It might be worth it to examine the advertising in another post. It's very much in the vein of Paul Verhoeven. For the sake of this article, I will say that this is an auxiliary point to the game's anti-corporate messaging. Sex has been fully commodified to the point where nude models are used to sell dog food and other commodities. Despite featuring sexualized imagery, none of this advertising is erotic per se. It is deliberately off-putting and serves to illustrate an argument about advertising and sexuality. Just like in the modern world, sex is used as a marketing tactic to sell products. However, in Cyberpunk 2077, this trend is taken to its logical extreme. This game shows the logical conclusion of lowest common denominator advertising.

Prostitution is not only legalized, but fully de-stigmatized in 2077. NPCs talk about so-called sex work as if it were just another job. The characters never directly condemn the practice, if anything it's referred to as normal recreation. However, the narrative paints another picture. At the risk of either spoiling the story or boring my readers with unnecessary details, I will briefly summarize one story beat.

The first act of the game covers the stages of preparing and heist on a corporate office. The crime is facilitated by a high-end call girl who often meets with the heir to the firm. Although the robbery fails, the proustite remains a prominent tertiary character. The game charges the player with reestablishing contact several weeks after the unsuccessful crime. Through a series of events, we follow this proustite through the seedy underbelly of Night City. Events ultimately culminate in her sliding into depression and suicide. At no point does the game explicitly condemn her choice of career. But at every turn, she is confronted by misery and exploitation.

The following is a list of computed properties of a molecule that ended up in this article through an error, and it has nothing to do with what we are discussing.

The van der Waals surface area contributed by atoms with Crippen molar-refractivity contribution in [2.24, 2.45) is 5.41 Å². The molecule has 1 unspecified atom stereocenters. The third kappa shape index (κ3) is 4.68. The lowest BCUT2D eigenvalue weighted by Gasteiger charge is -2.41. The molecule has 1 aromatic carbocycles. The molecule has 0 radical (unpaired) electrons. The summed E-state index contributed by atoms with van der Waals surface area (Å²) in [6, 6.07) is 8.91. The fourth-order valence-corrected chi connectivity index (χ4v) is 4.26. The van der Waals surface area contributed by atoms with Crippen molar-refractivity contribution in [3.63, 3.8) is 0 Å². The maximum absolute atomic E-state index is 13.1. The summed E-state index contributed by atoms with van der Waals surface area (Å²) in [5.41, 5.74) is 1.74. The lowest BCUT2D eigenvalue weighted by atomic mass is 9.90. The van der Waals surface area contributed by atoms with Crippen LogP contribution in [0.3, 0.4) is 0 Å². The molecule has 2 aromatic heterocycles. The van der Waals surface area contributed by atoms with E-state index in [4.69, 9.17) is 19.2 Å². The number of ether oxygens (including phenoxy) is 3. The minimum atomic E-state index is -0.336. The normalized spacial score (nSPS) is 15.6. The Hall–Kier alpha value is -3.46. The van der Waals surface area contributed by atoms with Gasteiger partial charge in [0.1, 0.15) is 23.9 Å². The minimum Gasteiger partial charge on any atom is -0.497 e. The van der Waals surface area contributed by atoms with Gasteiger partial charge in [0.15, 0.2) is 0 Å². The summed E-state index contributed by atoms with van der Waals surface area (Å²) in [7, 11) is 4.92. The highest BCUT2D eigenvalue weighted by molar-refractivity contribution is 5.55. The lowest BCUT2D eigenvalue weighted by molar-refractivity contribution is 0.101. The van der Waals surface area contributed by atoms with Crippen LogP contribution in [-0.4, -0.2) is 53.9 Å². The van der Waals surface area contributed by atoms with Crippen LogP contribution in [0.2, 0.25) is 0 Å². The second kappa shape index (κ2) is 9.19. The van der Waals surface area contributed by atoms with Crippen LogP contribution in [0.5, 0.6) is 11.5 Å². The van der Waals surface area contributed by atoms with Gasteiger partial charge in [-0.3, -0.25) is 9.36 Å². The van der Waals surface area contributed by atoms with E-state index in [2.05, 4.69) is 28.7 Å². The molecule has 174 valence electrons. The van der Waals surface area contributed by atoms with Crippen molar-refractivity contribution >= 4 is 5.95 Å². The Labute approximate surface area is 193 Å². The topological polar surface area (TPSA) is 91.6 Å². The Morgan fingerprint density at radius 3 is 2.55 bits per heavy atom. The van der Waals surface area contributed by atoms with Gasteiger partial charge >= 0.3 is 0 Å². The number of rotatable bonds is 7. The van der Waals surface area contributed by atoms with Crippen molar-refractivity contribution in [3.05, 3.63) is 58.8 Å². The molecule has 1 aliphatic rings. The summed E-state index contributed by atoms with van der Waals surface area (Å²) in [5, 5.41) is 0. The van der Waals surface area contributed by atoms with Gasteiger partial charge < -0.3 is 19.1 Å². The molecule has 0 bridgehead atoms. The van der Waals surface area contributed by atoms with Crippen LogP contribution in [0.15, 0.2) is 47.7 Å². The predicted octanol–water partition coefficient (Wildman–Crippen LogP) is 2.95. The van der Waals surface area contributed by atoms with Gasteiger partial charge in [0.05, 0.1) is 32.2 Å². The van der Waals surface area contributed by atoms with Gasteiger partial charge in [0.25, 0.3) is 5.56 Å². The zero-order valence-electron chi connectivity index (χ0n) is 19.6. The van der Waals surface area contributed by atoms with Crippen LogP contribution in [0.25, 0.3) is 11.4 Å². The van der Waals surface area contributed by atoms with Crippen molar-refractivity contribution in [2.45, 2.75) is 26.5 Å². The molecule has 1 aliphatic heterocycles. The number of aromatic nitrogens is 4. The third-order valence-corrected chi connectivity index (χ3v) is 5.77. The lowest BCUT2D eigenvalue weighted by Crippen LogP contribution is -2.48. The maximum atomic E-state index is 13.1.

Cyberpunk and transhumanism are almost synonymous. On one hand, human modification is the main draw of the gamer. After all, who wouldn’t want to have ninja blades pop out of their arms? On deeper inspection, Cyberpunk makes clear the Faustian bargain of human modification. The benefits of cyber wear are apparent. The player can run higher, jump faster, and replace their human limbs with the aforementioned ninja blades. However, the costs are devastating. Cybernetics require extensive medication to ensure the body does not reject them or cause terminal insanity. The player is constantly bombarded with situations where an NPC has lost access to vital medications and suffers greatly as a result. Cyber-psychosis, or violet insanity brought on by over-modifying the human body, is a major social issue.

After examination, it is clear that Cyberpunk 2077 is reactionary. In the world of this game, the liberation the left has long desired has arrived. Instead of a panacea, Night City is a hellscape. The authors doubtless, had no political intentions. But because they wanted to write a true story, they ended up revealing a core flaw in liberal thinking. When freed from the constraints of sexuality, social shame, and the human body itself, mankind will create hell.